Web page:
Great River Energy’s Vice President and Chief Transmission Officer Priti Patel kicked off the CO2NNECT 2023 Conference on Sunday, Oct. 1, in Santa Ana Pueblo, New Mexico, with a message about the importance of community engagement in the evolution of the electric system.
Patel delivered her remarks to approximately 125 attendees, including experts in carbon management technology and deployment, community leaders, state and local policymakers, and energy industry representatives.
The conference, which was organized by the Great Plains Institute’s (GPI) Carbon Action Alliance, provided an opportunity to connect individuals and organizations with shared interests in carbon management. Attendees were able to learn from experts in the carbon management field, hear about the latest research and reports, and participate in in-depth discussions about carbon management and related topics.
Patel, who is the GPI’s board chair, set the tone for the event which focused on the importance of community engagement.
“Great Plains Institute believes this era of clean energy implementation will be defined by how successful we are at engaging people early on the options in front of them, the implications of those options, and how different solutions contribute to their goals,” Patel said. “The scale of deployment of not just carbon management technology, but solar and wind generation, transmission, and so much more, that will be required to meet state and national climate goals will require unforeseen level of public engagement and community participation.”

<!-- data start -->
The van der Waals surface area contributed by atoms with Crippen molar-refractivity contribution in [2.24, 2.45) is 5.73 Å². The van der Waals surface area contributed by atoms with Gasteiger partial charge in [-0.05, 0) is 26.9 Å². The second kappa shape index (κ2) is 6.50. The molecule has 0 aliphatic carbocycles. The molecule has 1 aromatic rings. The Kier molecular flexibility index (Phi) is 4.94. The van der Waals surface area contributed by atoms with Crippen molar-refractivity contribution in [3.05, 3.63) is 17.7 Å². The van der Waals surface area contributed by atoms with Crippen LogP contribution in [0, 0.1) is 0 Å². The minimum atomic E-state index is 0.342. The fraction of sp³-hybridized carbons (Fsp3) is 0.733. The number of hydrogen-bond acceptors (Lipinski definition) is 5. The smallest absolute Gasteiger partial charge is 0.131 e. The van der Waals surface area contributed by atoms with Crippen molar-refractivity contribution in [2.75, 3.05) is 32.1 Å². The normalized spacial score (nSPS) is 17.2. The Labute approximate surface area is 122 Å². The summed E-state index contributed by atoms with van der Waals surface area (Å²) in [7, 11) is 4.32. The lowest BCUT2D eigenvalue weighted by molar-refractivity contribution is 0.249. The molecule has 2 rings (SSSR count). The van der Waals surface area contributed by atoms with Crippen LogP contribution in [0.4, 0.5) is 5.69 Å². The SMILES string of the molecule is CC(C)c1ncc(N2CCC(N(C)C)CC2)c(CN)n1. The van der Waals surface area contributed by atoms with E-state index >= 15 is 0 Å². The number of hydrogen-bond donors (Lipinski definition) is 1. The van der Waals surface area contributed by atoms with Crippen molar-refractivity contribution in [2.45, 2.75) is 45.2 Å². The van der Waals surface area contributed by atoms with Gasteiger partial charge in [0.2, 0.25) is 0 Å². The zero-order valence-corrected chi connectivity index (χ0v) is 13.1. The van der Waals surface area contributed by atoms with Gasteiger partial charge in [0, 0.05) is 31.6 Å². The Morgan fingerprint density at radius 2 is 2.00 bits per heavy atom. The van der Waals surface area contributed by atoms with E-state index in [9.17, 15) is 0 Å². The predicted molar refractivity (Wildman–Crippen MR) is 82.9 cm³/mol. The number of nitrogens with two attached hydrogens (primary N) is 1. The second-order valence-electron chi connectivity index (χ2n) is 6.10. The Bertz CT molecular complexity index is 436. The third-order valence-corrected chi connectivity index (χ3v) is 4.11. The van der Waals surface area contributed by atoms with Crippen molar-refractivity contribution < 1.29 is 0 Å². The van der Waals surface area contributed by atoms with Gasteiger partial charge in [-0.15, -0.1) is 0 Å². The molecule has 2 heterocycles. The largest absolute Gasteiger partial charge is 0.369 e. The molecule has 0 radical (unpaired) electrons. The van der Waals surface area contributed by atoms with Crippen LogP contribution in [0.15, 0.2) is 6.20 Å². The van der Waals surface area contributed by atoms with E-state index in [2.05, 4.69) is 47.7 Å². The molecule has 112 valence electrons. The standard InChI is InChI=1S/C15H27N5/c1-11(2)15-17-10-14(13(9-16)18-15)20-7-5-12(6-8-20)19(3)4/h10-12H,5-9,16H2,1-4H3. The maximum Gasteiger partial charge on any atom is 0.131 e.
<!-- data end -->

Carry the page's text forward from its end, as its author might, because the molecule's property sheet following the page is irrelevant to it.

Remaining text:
Patel told the crowd community engagement is particularly top of mind right now for Great River Energy as the Upper Midwest is in the middle of another major electric transmission grid expansion. Great River Energy is building a 180-mile, 345-kilovolt transmission line from northern Minnesota to central Minnesota with Minnesota Power. Known as the Northland Reliability Project, the project could cost as much as $1.3 billion.
“Even though 86% of the project route we just proposed to the Minnesota Public Utilities Commission follows existing transmission corridors, we did not take our outreach process lightly.”— Priti Patel, Great River Energy’s vice president and chief transmission officer
She explained that the utilities spent approximately one year engaging with stakeholders before submitting their certificate of need and route permit application. Great River Energy and Minnesota Power held nearly 30 public workshops and open houses, meeting with tribes, local officials, townships and environmental groups to share information about the project and gather input on the route.
GPI is a nonpartisan, nonprofit organization that aims to accelerate the transition to net-zero carbon emissions for the benefit of people, the economy and the environment. The Carbon Action Alliance is a growing network of stakeholders that provides education and advocacy about the suite of carbon management and industrial decarbonization technologies needed to be deployed at scale to reach net-zero emissions by 2050.